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Publication numberUS7804230 B2
Publication typeGrant
Application numberUS 11/343,339
Publication dateSep 28, 2010
Filing dateJan 31, 2006
Priority dateFeb 3, 2005
Fee statusPaid
Also published asDE602005003441D1, DE602005003441T2, DE602005011186D1, EP1689003A1, EP1689003B1, EP1868253A2, EP1868253A3, EP1868253B1, US20060186767
Publication number11343339, 343339, US 7804230 B2, US 7804230B2, US-B2-7804230, US7804230 B2, US7804230B2
InventorsKeith Redding, Martin Hardy, Stavros Sfakianakis
Original AssigneeDelphi Technologies Holding S.Arl
Export CitationBiBTeX, EndNote, RefMan
External Links: USPTO, USPTO Assignment, Espacenet
Piezoelectric actuator
US 7804230 B2
Abstract
A piezoelectric actuator for use in a fuel injector, the actuator comprising a stack of one or more piezoelectric elements for receipt within an accumulator chamber of the injector, distribution electrode means for generating an electric field within the stack and an electrical connector arrangement including a body member defining an external boundary and including a base portion and a stem portion projecting from the base portion. The base portion defines a base end face for abutment with an adjacent end face associated with the stack. Terminal means are provided for connection with an external power supply. The terminal means includes first and second terminal members disposed internal to the external boundary of the body member. The first and second terminal members are arranged side by side and disposed internal to the external boundary of the body member. The actuator further comprises first and second contact plates, each of which is connected electrically to a first end of a respective one of the first and second terminal members. The first and second terminal members are further connectable with an external power supply, in use, so as enable voltage supply to the distribution electrode means. The base portion of the body member defines a sealing surface for abutment with an internal surface defined by the accumulator chamber.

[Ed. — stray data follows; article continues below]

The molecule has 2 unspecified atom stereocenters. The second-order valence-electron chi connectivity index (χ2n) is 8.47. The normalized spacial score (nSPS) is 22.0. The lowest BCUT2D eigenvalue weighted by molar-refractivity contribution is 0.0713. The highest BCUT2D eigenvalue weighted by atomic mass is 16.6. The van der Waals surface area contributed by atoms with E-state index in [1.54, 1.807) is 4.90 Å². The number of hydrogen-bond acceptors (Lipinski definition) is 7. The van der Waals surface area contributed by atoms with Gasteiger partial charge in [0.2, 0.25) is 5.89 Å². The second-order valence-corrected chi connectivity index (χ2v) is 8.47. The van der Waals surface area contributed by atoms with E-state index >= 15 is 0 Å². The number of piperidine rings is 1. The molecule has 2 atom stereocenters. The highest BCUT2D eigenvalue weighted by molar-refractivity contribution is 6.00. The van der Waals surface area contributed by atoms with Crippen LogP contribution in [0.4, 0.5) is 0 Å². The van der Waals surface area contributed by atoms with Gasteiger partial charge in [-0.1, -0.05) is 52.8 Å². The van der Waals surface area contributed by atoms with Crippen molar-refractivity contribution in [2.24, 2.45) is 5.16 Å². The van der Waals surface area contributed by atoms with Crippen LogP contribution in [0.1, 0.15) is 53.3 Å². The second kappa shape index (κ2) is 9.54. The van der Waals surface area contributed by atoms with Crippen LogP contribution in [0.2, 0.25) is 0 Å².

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Claims(7)
1. A piezoelectric actuator for use in a fuel injector, the actuator comprising: